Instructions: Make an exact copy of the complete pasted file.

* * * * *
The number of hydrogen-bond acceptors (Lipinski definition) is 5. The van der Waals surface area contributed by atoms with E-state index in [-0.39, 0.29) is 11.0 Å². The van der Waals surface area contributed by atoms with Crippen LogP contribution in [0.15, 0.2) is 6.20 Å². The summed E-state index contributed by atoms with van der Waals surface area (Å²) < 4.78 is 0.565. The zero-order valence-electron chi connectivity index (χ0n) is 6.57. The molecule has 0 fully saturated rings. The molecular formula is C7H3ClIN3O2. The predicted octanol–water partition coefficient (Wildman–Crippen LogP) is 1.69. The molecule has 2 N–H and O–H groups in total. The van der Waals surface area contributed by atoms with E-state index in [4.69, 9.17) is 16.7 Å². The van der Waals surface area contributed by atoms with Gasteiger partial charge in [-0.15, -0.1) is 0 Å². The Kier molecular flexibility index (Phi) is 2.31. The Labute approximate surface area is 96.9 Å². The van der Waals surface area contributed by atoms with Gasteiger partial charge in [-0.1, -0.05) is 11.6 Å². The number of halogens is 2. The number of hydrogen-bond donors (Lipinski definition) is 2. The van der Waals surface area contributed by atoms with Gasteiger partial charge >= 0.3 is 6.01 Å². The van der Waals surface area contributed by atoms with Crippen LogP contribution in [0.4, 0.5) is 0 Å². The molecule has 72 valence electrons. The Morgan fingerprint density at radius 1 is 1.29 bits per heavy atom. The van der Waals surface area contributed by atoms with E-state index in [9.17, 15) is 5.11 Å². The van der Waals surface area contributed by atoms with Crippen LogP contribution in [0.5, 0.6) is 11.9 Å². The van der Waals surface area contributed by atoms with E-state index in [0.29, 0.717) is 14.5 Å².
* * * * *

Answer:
The number of hydrogen-bond acceptors (Lipinski definition) is 5. The van der Waals surface area contributed by atoms with E-state index in [-0.39, 0.29) is 11.0 Å². The van der Waals surface area contributed by atoms with Crippen LogP contribution in [0.15, 0.2) is 6.20 Å². The summed E-state index contributed by atoms with van der Waals surface area (Å²) < 4.78 is 0.565. The zero-order valence-electron chi connectivity index (χ0n) is 6.57. The molecule has 0 fully saturated rings. The molecular formula is C7H3ClIN3O2. The predicted octanol–water partition coefficient (Wildman–Crippen LogP) is 1.69. The molecule has 2 N–H and O–H groups in total. The van der Waals surface area contributed by atoms with E-state index in [4.69, 9.17) is 16.7 Å². The van der Waals surface area contributed by atoms with Gasteiger partial charge in [-0.15, -0.1) is 0 Å². The Kier molecular flexibility index (Phi) is 2.31. The Labute approximate surface area is 96.9 Å². The van der Waals surface area contributed by atoms with Gasteiger partial charge in [-0.1, -0.05) is 11.6 Å². The number of halogens is 2. The number of hydrogen-bond donors (Lipinski definition) is 2. The van der Waals surface area contributed by atoms with Gasteiger partial charge >= 0.3 is 6.01 Å². The van der Waals surface area contributed by atoms with Crippen LogP contribution in [0.4, 0.5) is 0 Å². The molecule has 72 valence electrons. The Morgan fingerprint density at radius 1 is 1.29 bits per heavy atom. The van der Waals surface area contributed by atoms with E-state index in [9.17, 15) is 5.11 Å². The van der Waals surface area contributed by atoms with Crippen LogP contribution in [0.5, 0.6) is 11.9 Å². The van der Waals surface area contributed by atoms with E-state index in [0.29, 0.717) is 14.5 Å².